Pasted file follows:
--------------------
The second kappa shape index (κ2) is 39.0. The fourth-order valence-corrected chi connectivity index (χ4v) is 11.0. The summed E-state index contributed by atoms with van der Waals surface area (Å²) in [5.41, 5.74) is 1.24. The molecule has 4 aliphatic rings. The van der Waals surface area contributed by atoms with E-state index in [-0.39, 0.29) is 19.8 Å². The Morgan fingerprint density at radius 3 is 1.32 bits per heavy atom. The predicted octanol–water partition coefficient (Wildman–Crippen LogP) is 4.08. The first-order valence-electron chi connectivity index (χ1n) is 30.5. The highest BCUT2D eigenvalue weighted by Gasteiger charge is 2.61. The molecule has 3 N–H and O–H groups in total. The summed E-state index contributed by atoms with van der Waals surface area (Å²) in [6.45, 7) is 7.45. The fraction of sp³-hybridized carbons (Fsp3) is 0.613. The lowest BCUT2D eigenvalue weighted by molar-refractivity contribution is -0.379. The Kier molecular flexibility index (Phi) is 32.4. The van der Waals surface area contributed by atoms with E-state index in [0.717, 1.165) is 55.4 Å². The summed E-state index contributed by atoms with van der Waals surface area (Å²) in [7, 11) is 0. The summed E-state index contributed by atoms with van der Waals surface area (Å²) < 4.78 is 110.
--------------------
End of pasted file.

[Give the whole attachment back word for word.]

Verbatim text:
The second kappa shape index (κ2) is 39.0. The fourth-order valence-corrected chi connectivity index (χ4v) is 11.0. The summed E-state index contributed by atoms with van der Waals surface area (Å²) in [5.41, 5.74) is 1.24. The molecule has 4 aliphatic rings. The van der Waals surface area contributed by atoms with E-state index in [-0.39, 0.29) is 19.8 Å². The Morgan fingerprint density at radius 3 is 1.32 bits per heavy atom. The predicted octanol–water partition coefficient (Wildman–Crippen LogP) is 4.08. The first-order valence-electron chi connectivity index (χ1n) is 30.5. The highest BCUT2D eigenvalue weighted by Gasteiger charge is 2.61. The molecule has 3 N–H and O–H groups in total. The summed E-state index contributed by atoms with van der Waals surface area (Å²) in [6.45, 7) is 7.45. The fraction of sp³-hybridized carbons (Fsp3) is 0.613. The lowest BCUT2D eigenvalue weighted by molar-refractivity contribution is -0.379. The Kier molecular flexibility index (Phi) is 32.4. The van der Waals surface area contributed by atoms with E-state index in [0.717, 1.165) is 55.4 Å². The summed E-state index contributed by atoms with van der Waals surface area (Å²) in [7, 11) is 0. The summed E-state index contributed by atoms with van der Waals surface area (Å²) < 4.78 is 110.